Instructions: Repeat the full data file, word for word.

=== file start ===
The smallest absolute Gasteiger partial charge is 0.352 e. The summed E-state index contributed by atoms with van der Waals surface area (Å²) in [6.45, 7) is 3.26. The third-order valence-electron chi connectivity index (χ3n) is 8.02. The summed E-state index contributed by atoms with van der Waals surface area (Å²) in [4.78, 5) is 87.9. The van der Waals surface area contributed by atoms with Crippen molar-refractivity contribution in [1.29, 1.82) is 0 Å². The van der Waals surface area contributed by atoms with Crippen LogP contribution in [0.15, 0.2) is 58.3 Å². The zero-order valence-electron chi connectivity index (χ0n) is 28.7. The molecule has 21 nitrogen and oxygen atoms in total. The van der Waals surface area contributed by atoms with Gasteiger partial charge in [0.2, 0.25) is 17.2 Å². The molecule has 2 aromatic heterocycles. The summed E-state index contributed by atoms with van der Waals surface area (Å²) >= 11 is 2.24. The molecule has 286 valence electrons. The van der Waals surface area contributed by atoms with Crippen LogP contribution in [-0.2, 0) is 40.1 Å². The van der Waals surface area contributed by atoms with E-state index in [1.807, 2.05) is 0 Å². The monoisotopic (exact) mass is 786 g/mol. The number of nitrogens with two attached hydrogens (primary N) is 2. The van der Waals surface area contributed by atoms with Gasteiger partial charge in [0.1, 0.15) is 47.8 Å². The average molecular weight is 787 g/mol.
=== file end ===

The smallest absolute Gasteiger partial charge is 0.352 e. The summed E-state index contributed by atoms with van der Waals surface area (Å²) in [6.45, 7) is 3.26. The third-order valence-electron chi connectivity index (χ3n) is 8.02. The summed E-state index contributed by atoms with van der Waals surface area (Å²) in [4.78, 5) is 87.9. The van der Waals surface area contributed by atoms with Crippen molar-refractivity contribution in [1.29, 1.82) is 0 Å². The van der Waals surface area contributed by atoms with Crippen LogP contribution in [0.15, 0.2) is 58.3 Å². The zero-order valence-electron chi connectivity index (χ0n) is 28.7. The molecule has 21 nitrogen and oxygen atoms in total. The van der Waals surface area contributed by atoms with Gasteiger partial charge in [0.2, 0.25) is 17.2 Å². The molecule has 2 aromatic heterocycles. The summed E-state index contributed by atoms with van der Waals surface area (Å²) >= 11 is 2.24. The molecule has 286 valence electrons. The van der Waals surface area contributed by atoms with Crippen LogP contribution in [-0.2, 0) is 40.1 Å². The van der Waals surface area contributed by atoms with E-state index in [1.807, 2.05) is 0 Å². The monoisotopic (exact) mass is 786 g/mol. The number of nitrogens with two attached hydrogens (primary N) is 2. The van der Waals surface area contributed by atoms with Gasteiger partial charge in [0.1, 0.15) is 47.8 Å². The average molecular weight is 787 g/mol.